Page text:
Going the extra mile
We think “going the extra mile” means giving 5-star service when much less would do. It’s when you go “above and beyond” the call of duty to offer something special.
But that’s not really what it meant originally. Here’s how Jesus puts it in the sermon on the mount:
“Ye have heard that it hath been said, An eye for an eye, and a tooth for a tooth: But I say unto you, That ye resist not evil: but whosoever shall smite thee on thy right cheek, turn to him the other also. And if any man will sue thee at the law, and take away thy coat, let him have thy cloak also. And whosoever shall compel thee to go a mile, go with him twain.” (Matthew 5:38-41)
Jesus is giving us three parallel responses to being wronged. We are to “turn the other cheek” to violent aggressors; to give our cloak to malicious suitors and to “go the extra mile” with whoever is “compelling” us.
It’s not hard to imagine such “compulsion” in first century Judea – Roman soldiers perhaps asking Jews to carry their heavy packs for the next mile. And when they told you to “go a mile” they weren’t asking, they were “compelling”!
So what should the Christ-follower do? They should say “A mile? Tell you what, you look like you’re tired, why don’t I carry it two miles? It looks like you could do with a break.”
“Going the extra mile” is not about putting in extra hours to impress the boss. Unless, that is, it was a bullying boss who was “compelling” you to work beyond what was reasonable.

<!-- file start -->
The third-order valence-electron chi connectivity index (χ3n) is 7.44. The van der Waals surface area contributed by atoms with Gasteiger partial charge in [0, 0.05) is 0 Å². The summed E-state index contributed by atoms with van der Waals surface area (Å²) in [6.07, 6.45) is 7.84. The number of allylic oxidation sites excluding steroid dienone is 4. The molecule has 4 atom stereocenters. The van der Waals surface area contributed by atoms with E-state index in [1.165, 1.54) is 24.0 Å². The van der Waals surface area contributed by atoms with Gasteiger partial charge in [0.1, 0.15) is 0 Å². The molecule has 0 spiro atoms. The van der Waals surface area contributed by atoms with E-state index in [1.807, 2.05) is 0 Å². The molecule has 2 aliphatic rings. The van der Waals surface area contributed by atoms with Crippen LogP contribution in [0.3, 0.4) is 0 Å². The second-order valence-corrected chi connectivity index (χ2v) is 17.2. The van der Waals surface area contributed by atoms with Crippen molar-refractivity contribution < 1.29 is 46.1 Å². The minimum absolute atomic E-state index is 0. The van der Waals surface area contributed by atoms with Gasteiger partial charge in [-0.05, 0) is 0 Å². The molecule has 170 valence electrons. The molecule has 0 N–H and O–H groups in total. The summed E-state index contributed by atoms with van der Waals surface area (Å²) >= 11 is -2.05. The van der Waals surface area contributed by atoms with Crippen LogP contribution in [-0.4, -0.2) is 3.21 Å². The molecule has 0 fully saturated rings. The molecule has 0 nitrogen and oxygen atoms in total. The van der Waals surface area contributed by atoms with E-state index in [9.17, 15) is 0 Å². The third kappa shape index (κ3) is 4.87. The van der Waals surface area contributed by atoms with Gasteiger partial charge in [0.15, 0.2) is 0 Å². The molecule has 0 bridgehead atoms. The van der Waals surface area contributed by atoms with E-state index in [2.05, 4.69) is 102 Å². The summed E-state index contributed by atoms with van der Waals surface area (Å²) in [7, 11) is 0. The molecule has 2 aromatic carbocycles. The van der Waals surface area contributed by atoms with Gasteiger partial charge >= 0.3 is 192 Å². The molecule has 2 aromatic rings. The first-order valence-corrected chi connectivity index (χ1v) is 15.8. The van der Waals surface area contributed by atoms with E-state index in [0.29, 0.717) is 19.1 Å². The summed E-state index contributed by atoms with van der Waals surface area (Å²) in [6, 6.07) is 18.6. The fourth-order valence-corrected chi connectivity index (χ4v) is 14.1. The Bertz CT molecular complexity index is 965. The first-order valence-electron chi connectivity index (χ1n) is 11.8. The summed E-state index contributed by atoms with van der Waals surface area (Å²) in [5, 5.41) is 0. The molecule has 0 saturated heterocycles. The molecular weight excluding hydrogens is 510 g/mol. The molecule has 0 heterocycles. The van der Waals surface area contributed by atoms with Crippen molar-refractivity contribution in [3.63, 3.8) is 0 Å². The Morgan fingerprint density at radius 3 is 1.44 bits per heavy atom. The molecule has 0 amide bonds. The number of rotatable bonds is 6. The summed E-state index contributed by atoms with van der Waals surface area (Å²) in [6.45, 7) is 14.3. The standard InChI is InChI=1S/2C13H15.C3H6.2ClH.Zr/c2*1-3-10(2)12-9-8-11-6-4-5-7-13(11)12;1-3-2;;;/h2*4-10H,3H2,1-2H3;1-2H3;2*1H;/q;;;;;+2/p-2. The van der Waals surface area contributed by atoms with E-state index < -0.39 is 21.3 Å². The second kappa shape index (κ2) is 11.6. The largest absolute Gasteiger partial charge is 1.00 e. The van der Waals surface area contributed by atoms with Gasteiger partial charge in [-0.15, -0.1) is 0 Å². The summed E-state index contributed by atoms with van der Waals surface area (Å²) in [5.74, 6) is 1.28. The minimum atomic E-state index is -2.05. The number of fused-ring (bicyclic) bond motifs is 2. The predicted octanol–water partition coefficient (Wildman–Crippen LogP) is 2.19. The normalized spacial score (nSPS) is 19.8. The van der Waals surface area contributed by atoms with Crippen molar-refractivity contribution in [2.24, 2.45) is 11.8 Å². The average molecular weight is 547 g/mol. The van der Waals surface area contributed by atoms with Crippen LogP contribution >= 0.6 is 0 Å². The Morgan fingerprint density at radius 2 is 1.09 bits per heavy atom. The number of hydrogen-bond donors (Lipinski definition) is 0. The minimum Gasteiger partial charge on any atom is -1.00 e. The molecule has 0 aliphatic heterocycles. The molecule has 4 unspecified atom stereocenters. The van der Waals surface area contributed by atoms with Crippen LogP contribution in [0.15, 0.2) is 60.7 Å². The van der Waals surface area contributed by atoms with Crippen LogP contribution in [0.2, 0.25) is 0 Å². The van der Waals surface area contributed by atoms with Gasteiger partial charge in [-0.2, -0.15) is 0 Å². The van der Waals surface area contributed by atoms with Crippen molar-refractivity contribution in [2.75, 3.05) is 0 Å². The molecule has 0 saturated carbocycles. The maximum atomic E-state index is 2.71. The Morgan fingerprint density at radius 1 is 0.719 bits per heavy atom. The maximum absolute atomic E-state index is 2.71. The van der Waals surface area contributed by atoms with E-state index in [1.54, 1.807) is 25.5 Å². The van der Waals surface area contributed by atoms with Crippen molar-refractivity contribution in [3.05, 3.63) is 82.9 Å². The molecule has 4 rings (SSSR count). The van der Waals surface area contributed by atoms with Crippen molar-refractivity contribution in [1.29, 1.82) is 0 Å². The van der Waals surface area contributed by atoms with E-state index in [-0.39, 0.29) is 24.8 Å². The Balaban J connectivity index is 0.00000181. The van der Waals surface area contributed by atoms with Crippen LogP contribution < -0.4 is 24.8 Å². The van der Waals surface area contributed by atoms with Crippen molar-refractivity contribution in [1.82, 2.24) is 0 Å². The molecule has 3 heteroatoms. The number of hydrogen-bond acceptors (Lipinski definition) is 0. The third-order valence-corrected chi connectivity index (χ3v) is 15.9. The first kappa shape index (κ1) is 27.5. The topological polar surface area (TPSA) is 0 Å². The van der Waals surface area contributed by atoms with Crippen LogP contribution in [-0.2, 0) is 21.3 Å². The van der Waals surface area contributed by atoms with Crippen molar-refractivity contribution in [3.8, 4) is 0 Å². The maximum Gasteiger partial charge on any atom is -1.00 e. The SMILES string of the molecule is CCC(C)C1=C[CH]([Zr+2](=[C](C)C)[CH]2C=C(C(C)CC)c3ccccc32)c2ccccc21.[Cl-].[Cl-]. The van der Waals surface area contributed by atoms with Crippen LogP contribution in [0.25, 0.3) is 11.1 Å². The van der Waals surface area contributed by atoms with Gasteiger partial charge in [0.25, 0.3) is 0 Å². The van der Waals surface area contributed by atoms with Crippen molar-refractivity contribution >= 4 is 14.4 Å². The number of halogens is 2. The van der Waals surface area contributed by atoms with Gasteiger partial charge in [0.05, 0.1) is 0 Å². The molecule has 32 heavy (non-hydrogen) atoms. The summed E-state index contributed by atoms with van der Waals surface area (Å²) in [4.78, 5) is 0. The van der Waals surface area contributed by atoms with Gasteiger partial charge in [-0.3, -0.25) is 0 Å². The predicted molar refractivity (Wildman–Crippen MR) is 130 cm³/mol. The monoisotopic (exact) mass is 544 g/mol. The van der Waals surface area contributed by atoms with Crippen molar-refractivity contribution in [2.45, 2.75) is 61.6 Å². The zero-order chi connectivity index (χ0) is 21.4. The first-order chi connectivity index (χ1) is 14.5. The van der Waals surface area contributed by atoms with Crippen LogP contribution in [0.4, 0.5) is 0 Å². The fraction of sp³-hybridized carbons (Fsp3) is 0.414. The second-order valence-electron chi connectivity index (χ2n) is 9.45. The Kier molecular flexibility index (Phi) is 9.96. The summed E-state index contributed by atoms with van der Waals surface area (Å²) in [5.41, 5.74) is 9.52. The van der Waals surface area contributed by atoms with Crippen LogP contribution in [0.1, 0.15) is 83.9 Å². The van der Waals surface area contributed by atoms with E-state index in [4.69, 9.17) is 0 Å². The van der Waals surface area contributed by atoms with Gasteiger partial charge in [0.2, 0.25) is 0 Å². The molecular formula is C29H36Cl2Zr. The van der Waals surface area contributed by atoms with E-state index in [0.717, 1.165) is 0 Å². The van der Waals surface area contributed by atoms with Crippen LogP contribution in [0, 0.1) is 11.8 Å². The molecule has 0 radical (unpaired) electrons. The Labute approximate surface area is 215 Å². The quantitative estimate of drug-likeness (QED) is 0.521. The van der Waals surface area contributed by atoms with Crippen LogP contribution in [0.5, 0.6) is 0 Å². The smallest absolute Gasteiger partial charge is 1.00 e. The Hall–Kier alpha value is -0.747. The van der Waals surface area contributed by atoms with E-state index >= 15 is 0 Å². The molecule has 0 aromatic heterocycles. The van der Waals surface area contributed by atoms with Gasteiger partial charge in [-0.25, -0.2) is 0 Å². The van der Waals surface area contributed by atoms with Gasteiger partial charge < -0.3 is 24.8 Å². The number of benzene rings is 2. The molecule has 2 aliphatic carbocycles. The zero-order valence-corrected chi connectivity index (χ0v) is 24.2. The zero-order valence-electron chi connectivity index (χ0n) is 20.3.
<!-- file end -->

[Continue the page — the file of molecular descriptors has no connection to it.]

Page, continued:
Imagine if we responded to the bullying boss with some “tit for tat”. Our boss compels us to work under unreasonable conditions. We grudgingly submit to their regime, but get back at them in other ways. What will be the response? Surely a perpetuation of the cycle – evil for evil for more evil for more evil, and so on.
Or imagine if we responded by shrinking back – passively taking on burden after burden. We never say anything because we don’t want a confrontation and it grinds us down into the dirt.
Some people imagine that this is what Jesus is suggesting here. Instead, Jesus wants there to be a confrontation. But a very different confrontation – it’s the shock of being presented with a willing sacrifice. This is the third way to respond. And it would never naturally occur to us. Jesus says, Shock the boss by working over over-time. That’s very different.
It’s not answering evil with evil. It’s not accepting evil as the norm. It’s confronting evil with good. It’s standing firm in unconditional blessing. Only this breaks the cycle of evil. Because it says to the bully:
It hasn’t worked has it? You want me to diminish myself – either by descending to your level, or bowing under your power-plays. But here I am, rising above it with an unnatural buoyancy. You have not won. I have arrested the cycle of aggression. I’m outmanoeuvring you. I have entirely changed the terms on which we are relating. And my grace will convict you more than justice ever could.
Over the past few days we’ve been seeing how Jesus is not only and not mainly a law-giver. First and foremost Jesus is the Law-Accomplisher. So how does Jesus go the extra mile?
Well, unjustly, the Roman soldiers compelled Him to carry a load that didn’t belong to Him. And yet He did not merely take on Himself that burden. He took the sins of the world on His shoulders.
For those with eyes to see it, we are confronted. But the confrontation is not “payback” for our evil. We’re confronted when we see His willing sacrifice. We were the aggressors shouting out “Crucify Him”. And He “repays” us by opening wide His arms. It’s not His justice but His grace that shocks us, and we are won.
“Going the extra mile” is not about hard work. And it’s not about bowing to injustices. It’s the counter-conditional grace that shocks and wins the world.